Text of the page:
There Is Always an Exception: Controlling Partial Information Leakage in Secure Computation

  • Máté HorváthEmail author
  • Levente Buttyán
  • Gábor Székely
  • Dóra Neubrandt
Conference paper
Part of the Lecture Notes in Computer Science book series (LNCS, volume 11975)


Private Function Evaluation (PFE) enables two parties to jointly execute a computation such that one of them provides the input while the other chooses the function to compute. According to the traditional security requirements, a PFE protocol should leak no more information, neither about the function nor the input, than what is revealed by the output of the computation. Existing PFE protocols inherently restrict the scope of computable functions to a certain function class with given output size, thus ruling out the direct evaluation of such problematic functions as the identity map, which would entirely undermine the input privacy requirement. We observe that when not only the input x is confidential but certain partial information g(x) of it as well, standard PFE fails to provide meaningful input privacy if g and the function f to be computed fall into the same function class.

Our work investigates the question whether it is possible to achieve a reasonable level of input and function privacy simultaneously even in the above cases. We propose the notion of Controlled PFE (CPFE) with different flavours of security and answer the question affirmatively by showing simple, generic realizations of the new notions. Our main construction, based on functional encryption (FE), also enjoys strong reusability properties enabling, e.g. fast computation of the same function on different inputs. To demonstrate the applicability of our approach, we show a concrete instantiation of the FE-based protocol for inner product computation that enables secure statistical analysis (and more) under the standard Decisional Diffie–Hellman assumption.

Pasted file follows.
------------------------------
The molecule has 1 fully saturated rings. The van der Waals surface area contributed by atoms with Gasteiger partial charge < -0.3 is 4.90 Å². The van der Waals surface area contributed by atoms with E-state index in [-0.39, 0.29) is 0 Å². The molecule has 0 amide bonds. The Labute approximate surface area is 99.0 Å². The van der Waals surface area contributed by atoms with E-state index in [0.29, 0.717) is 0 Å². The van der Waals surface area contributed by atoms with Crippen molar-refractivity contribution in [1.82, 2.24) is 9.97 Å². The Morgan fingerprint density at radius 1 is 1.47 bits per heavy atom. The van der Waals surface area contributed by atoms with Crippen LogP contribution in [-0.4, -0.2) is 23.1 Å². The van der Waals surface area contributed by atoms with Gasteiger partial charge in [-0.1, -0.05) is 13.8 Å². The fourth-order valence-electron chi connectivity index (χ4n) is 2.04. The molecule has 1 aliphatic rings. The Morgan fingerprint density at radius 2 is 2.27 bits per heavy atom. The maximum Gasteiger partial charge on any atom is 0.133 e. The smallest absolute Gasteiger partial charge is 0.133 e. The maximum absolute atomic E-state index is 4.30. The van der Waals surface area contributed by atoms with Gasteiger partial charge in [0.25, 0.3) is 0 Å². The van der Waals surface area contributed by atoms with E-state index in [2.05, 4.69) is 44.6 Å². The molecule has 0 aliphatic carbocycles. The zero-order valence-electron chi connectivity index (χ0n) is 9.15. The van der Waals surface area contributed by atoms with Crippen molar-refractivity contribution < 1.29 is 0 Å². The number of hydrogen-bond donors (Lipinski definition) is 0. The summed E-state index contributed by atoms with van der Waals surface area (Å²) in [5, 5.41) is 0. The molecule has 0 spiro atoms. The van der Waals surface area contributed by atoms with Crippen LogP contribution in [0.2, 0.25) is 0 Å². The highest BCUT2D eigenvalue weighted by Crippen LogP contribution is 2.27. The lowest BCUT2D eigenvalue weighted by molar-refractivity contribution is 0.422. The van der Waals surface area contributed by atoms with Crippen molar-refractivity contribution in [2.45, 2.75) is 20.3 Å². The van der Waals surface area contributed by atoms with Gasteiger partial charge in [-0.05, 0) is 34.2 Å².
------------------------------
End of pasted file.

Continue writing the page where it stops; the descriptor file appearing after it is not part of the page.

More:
Cryptographic protocols Private function evaluation Functional encryption Oblivious transfer Secure data markets 


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Copyright information

© Springer Nature Switzerland AG 2020

Authors and Affiliations

  • Máté Horváth
    • 1
    Email author
  • Levente Buttyán
    • 1
  • Gábor Székely
    • 1
  • Dóra Neubrandt
    • 1
  1. 1.Laboratory of Cryptography and Systems Security (CrySyS), Department of Networked Systems and ServicesBudapest University of Technology and EconomicsBudapestHungary

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